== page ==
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Four Ways To Train Smarter And Prevent Injury - The Bridge

 

Each January with New Years resolutions in tow, people flock to the gyms, ice and sport courts in Sherwood Park to start getting into shape or living a more active lifestyle. For many this means a sharp increase in activity levels that their bodies may not be quite ready for.  Following a few simple tips this month can help you prevent injury, and keep you on the road to fitness success.

  1. Track Your Training Load. Before you can plan how much training is a good idea, you need know how to measure your training load. Training load is the combination of how much work you do and how you feel doing it.  A training journal is a good place to record your exercise program and training loads.  Begin by recording how many minutes you exercise, multiplied by how tired you feel on a scale of 1-10.

For example, if this week you run on the treadmill for 30 minutes, at a 3/10 intensity level your training load would be 90.

Training load: 30 min x 3/10 = 90

  1. Start Slow. This is the best advice you can get when starting a new exercise regime. Getting into better shape isn’t a sprint; it’s a marathon. Start out at an intensity that you feel comfortable with and doesn’t push yourself too hard, too fast. You should work at this “Exercise Baseline” for the first 4-6 weeks before looking to increase your activity level again.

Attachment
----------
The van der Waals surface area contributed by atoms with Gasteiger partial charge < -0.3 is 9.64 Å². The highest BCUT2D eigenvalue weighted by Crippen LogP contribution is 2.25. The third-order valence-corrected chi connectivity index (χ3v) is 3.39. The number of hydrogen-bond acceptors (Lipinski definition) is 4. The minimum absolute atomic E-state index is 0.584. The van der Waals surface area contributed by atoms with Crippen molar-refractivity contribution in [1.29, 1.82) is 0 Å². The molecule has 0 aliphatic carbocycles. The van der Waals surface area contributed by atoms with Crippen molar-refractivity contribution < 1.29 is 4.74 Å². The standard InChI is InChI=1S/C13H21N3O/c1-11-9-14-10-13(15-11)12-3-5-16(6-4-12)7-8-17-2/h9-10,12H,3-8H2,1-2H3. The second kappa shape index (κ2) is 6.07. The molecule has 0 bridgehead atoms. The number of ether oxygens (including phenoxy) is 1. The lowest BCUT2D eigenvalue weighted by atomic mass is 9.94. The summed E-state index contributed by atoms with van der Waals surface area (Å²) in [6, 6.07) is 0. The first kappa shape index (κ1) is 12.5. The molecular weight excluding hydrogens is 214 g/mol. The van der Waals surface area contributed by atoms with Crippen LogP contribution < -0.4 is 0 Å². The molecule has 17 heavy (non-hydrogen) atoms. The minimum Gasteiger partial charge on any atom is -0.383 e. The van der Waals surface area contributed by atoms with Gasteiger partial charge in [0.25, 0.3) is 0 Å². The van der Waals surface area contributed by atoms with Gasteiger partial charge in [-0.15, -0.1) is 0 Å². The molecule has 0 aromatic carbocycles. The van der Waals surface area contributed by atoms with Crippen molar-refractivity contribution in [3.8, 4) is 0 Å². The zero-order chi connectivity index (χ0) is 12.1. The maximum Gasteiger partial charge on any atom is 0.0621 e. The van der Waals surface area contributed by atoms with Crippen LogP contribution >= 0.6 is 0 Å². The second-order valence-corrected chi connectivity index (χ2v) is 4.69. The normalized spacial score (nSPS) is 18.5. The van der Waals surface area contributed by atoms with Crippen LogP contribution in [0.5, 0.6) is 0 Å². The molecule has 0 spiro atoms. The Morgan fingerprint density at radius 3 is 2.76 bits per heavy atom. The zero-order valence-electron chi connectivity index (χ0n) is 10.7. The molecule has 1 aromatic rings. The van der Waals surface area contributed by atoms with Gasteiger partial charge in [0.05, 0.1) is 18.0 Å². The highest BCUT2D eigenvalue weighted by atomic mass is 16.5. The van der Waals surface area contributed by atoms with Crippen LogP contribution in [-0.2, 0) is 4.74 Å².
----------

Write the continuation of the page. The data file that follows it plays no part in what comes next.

1. Increase activity by 10-15%/week. Once you are ready to progress from your Exercise Baseline (after the first 4-6 weeks), do so gradually.  For example, if you have been walking at a 2/10 on the “tiredness scale” for 60 minutes, 3 times per week, your training load is 360/week.  When you’re ready to increase your intensity, try walking at a 3/10 for 45 minutes.  This would be a training load of 405/week and an increase of 12.5%.
  1. Get Screened By a Professional. If you are thinking of starting to exercise for the first time, it’s best to be cleared by a medical doctor. If you have already been exercising and are now looking to increase your activity levels, try something new or have struggled with injuries in the past, a sports therapist is often a great place to start.  Look for a Sports Physiotherapist, Kinesiologist, Athletic Therapist or Certified Exercise Physiologist that specializes in analyzing movement patterns.  They can help design a program that helps your body build the strength and mobility it needs to handle what you’re going to throw at it.

Being active and getting into shape are great goals for 2017. By starting out correctly you can ensure you keep yourself pain and injury free during your transformation to tip-top shape.

Here’s to good health this New Year!

 

Scott Gilroy
Registered Physical Therapist - Sherwood Park Sports Physiotherapy
BScKin, MScPT

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